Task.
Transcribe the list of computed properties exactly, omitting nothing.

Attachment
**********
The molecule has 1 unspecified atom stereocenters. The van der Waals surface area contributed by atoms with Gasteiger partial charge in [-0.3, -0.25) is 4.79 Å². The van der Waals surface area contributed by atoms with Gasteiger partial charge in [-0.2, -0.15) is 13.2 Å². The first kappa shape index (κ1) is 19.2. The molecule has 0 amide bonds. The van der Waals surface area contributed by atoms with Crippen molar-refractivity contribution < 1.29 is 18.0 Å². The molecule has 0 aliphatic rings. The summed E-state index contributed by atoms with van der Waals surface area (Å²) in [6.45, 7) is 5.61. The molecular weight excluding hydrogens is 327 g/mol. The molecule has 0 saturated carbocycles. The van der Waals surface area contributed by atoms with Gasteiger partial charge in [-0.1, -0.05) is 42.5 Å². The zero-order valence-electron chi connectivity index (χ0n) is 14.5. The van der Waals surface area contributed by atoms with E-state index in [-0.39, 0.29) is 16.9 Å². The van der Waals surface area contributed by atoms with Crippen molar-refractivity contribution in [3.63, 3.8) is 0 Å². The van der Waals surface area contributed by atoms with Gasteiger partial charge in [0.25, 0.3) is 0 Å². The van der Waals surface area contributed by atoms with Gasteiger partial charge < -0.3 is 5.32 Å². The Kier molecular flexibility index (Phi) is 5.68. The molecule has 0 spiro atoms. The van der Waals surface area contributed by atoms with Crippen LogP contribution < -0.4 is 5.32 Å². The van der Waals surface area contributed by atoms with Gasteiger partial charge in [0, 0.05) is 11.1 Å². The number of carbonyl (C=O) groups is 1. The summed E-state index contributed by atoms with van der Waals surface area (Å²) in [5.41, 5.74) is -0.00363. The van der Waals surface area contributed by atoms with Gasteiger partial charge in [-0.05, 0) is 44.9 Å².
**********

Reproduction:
The molecule has 1 unspecified atom stereocenters. The van der Waals surface area contributed by atoms with Gasteiger partial charge in [-0.3, -0.25) is 4.79 Å². The van der Waals surface area contributed by atoms with Gasteiger partial charge in [-0.2, -0.15) is 13.2 Å². The first kappa shape index (κ1) is 19.2. The molecule has 0 amide bonds. The van der Waals surface area contributed by atoms with Crippen molar-refractivity contribution < 1.29 is 18.0 Å². The molecule has 0 aliphatic rings. The summed E-state index contributed by atoms with van der Waals surface area (Å²) in [6.45, 7) is 5.61. The molecular weight excluding hydrogens is 327 g/mol. The molecule has 0 saturated carbocycles. The van der Waals surface area contributed by atoms with Gasteiger partial charge in [-0.1, -0.05) is 42.5 Å². The zero-order valence-electron chi connectivity index (χ0n) is 14.5. The van der Waals surface area contributed by atoms with E-state index in [-0.39, 0.29) is 16.9 Å². The van der Waals surface area contributed by atoms with Crippen molar-refractivity contribution in [3.63, 3.8) is 0 Å². The van der Waals surface area contributed by atoms with Gasteiger partial charge in [0.25, 0.3) is 0 Å². The van der Waals surface area contributed by atoms with Gasteiger partial charge < -0.3 is 5.32 Å². The Kier molecular flexibility index (Phi) is 5.68. The molecule has 0 spiro atoms. The van der Waals surface area contributed by atoms with Crippen LogP contribution < -0.4 is 5.32 Å². The van der Waals surface area contributed by atoms with Gasteiger partial charge in [0, 0.05) is 11.1 Å². The number of carbonyl (C=O) groups is 1. The summed E-state index contributed by atoms with van der Waals surface area (Å²) in [5.41, 5.74) is -0.00363. The van der Waals surface area contributed by atoms with Gasteiger partial charge in [-0.05, 0) is 44.9 Å².